Don't hurry the DTC

T.N.PANDEY | Updated on March 12, 2018

The issues over the operative date for DTC should be given up and the new code enforced after due deliberations.

The Finance Minister, Pranab Mukherjee seems to have taken it as challenge to enforce the Direct Taxes Code (DTC) from April 1, 2012, the way he has been making announcements about this at various times from different forums. The latest declaration in this regard was made on December 7, 2011 while inaugurating the 4{+t}{+h} Conference of International Tax Dialogue at Vigyan Bhawan, New Delhi, before the delegates of nearly 109 countries.

It is now apparent that the stage for this has not been reached and FM's optimism to bring it in force from April 1, 2012 cannot materialise. Doing so in hurry, without detailed consideration of the various provisions of new law, would be fatal to the taxpayers as well as for tax administration. The recommendations of the Standing Committee of Finance regarding the DTC are yet to be received and only less than 100 days are left for the targeted date.


The DTC is going to be a landmark in the fiscal history of direct taxes in the country and it is necessary that before the Code becomes an integrated statute for the direct tax laws of the country, the Code that emerges with Standing Committee's report, is well discussed in various forums to emerge as the ideal Code for a country, whose requirements for poverty reduction and infrastructure developments are massive and where the laws are to be simple and taxpayer friendly to elicit large voluntary compliance.

Further, after the Standing Committee's report is received, its suggestions will have to be incorporated in the Bill and then the Bill re-introduced for discussion and passing by both the Houses. This can now be done only in the Budget session, where besides presentation of budget for the year 2012-13, many other legislative works, including on Lokpal Bill, have to be done.

Thus, justice cannot be done to DTC in the budget session, if the same is to be passed after proper discussion and not by voice vote.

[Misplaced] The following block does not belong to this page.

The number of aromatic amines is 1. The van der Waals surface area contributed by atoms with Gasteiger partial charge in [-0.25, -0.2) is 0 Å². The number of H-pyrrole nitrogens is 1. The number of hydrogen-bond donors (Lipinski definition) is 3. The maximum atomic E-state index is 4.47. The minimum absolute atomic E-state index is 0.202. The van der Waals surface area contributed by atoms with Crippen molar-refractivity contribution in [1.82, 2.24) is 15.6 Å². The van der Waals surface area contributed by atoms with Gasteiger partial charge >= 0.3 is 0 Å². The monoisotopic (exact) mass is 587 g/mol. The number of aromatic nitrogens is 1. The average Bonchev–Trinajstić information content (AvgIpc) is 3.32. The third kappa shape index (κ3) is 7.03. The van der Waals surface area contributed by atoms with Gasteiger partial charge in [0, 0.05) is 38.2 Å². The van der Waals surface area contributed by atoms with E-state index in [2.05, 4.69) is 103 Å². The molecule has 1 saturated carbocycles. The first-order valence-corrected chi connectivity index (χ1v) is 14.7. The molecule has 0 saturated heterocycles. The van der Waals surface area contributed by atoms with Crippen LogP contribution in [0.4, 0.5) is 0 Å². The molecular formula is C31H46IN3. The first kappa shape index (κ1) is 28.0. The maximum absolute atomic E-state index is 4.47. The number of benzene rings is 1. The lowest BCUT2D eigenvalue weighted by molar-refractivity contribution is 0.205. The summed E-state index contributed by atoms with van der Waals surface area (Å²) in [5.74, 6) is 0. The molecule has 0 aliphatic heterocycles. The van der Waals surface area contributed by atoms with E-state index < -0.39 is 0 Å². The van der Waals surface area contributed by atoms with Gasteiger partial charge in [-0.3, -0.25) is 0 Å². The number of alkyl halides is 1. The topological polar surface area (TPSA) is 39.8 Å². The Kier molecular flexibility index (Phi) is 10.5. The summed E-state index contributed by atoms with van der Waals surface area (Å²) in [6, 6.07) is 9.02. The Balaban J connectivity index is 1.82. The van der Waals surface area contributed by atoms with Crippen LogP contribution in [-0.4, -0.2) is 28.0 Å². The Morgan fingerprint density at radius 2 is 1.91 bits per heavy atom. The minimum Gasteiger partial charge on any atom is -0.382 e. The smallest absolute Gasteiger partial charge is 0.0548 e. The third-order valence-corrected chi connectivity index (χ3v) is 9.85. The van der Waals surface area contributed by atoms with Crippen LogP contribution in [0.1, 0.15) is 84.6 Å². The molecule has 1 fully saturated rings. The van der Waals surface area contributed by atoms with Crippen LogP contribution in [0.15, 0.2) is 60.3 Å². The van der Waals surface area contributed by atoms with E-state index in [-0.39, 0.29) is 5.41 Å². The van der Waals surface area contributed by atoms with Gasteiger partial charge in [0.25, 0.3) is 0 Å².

It also needs to be kept in view that the proposed Code raises many controversial issues and has to be re-done after the first draft prepared under the guidance of the then FM, P. Chidambaram, was found to be deficient and badly drafted. Hence, it is necessary that future Tax Code of the country is as perfect as possible. This should not be done hurriedly as a challenge that the DTC, in any case, has to be made operative from April 1, 2012.


Further, since the DTC was conceived, thinking has emerged that looking to the fiscal needs of the country, specially for infrastructure sector, the revenue needs have greatly accelerated and new avenues to boost the same have to be thought of. Hence, binging back the taxes like Inheritance Tax and Expenditure Tax in more pragmatic ways have to be given consideration and the Code will have to be given a new look.

Also, there does not seem to be any particular hurry to stick to the date of April 1 and usher in an imperfect and incomplete DTC. The hurry is against the past precedents, when exercise of this magnitude has been undertaken. There are also no instances of such work, being done by mere 5-6 officers of the Revenue Department and not by a cross section of experts. The present Act, that is, the I.T. Act of 1961, was drafted by the Law Commission of India in about two years' time after extensive discussions and debates.

Canadian Tax Reforms

In other countries also, the tax reform exercises involved extensive deliberations with patience.

The Canadian Tax Reforms were passed through three major stages. In the first stage, the Canadian Tax System was studied in detail by a group of tax and public finance specialists, resulting in a six-volume report with 27 supporting staff studies, which was presented to Parliament in 1967.

The report provided a blueprint for the tax revisions that would have fundamentally altered the existing system.

The second stage began with a national debate on the Carter report and ended with the publication of a white paper containing the Government's proposals for tax legislation.

The final stage began with Parliamentary debate on the white paper and ended with enactment of Bill 259 at the end of 1971.

The DTC exercise is quite in contrast to the work done in Canada regarding tax reforms.

Hence, it is necessary that making April 1, 2012 as the operative date for DTC as a prestige issue, should be given up and the new DTC should be enforced after due deliberations to become an ideal legislation in India, which could be considered as a model by other countries.

For this, the FM needs to announce, like GST law, that the DTC will also operate from April 1, 2013 so that the taxpayers are able to plan their affairs for the FY 2013-14 in regard to tax savings from investments, etc.

(The author is a former chairman of CBDT.)

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Published on January 08, 2012
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